October 4, 2018
The aftermath of our few days in Portland could best be described as a “food coma.” We both felt like geese about to have our livers harvested for foie gras (although they would have found pure wine and Sazerac where our livers are supposed to be).
After eating and drinking at what felt like 320 restaurants, we definitely had our most memorable moments
- The cinnamon roll at Tandem Coffee and Bakery (with the stellar breakfast sandwich and biscuits coming in a close second)
- Everything at The Honey Paw
- The chocolate-rye cookie at Standard Baking (we also had a basket filled with Standard bread at Fore Street, and it’s a draw here)
- The bar service (shoutout to Lennie) and the bluefin tuna at Drifters Wife
Notable lines out the door at everywhere popular, especially Holy Donut, the aforementioned Tandem, Duckfat (for fries, really?), Hot Suppa for breakfast, and Eventide
There was a long (long) list of honorable mentions. And it’s important to note there were two places that warranted repeat visits, even in our short weekend: Tandem and Honey Paw.
We’ve been to Portland several times before if it happened to be raining in our go-to weekend spot of Kennebunkport, about a half-hour south. This time, we decided to spend a few full days and nights there, leaving the car semi-permanently at the valet to get to know the city… As well as probably every somewhat notable restaurant and bar there.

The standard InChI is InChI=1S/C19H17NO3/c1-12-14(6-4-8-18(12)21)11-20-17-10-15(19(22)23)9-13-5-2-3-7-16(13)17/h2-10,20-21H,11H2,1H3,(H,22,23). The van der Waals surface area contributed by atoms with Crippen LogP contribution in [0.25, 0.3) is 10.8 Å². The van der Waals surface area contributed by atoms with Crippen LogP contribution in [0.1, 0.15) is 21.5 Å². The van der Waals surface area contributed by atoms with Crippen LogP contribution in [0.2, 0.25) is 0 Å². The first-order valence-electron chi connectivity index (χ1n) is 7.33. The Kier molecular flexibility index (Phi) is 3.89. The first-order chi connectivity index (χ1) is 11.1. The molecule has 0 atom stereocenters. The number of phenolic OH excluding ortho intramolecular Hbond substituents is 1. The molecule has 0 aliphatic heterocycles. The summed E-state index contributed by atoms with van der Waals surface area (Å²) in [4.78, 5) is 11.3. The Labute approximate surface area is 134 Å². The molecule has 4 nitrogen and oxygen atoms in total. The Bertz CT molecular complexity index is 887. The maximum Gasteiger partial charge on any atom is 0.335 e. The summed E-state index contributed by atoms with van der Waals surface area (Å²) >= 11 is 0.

Bon Appétit recently named it the restaurant city of year, and it’s regularly called a foodie city, but we tried not to let the hype discourage our trip. (Why won’t the word “foodie” just go away already?)
In between the excessive eating and drinking, we did manage to circumnavigate the entire city. We walked the entire west end, including the neighborhoods, we walked around the entire east end along the water, then headed up Munjoy Hill. We loved seeing the neighborhoods filled with young families and corner markets and bakeries—there seems to be a bakery every hundred feet. And there is actually history (the city was founded in 1632) and interest (Eastern Cemetery, a working port, etc.) here, in addition to all the breweries, distilleries, and restaurants.
All that walking didn’t make up for the excessive eating and drinking. We could have walked back and forth to Boston three times (it’s 100 miles, FYI), and that still wouldn’t have been enough. So here’s our un-informed list of honorable mentions from mere mortals. Side note: Most of our information comes from the local bartenders, arguably the best source for where to actually go in almost any city.
The Press Hotel for boutique-meets-chain (with a great location), or the Francis, for luxury with the biggest benefit of being across from Tandem Bakery. At the Press, there is the Union restaurant. We didn’t eat there, but we did have the whipped cheesecake dessert and Amaro one night—it’s worth a stop.
Honey Paw: Our intention was to go to Eventide for a warm-up lobster roll, but the 700-person line directed us to next-door sister restaurant Honey Paw. Thank you, thank you, Eventide line. Honey Paw and everything on its menu is incredible. Make sure to get the Bun Cha and the Fry Bread, but everything we tasted was incredible. Honey Paw, Eventide (oysters, lobster rolls, etc), and Hugo’s(more finer-dining) are side-by-side, owned by the same group, and all a must. Standard Baking: This place is popular for a reason. The bread is literally to die for, but they have a chocolate cookie that is impossible to describe.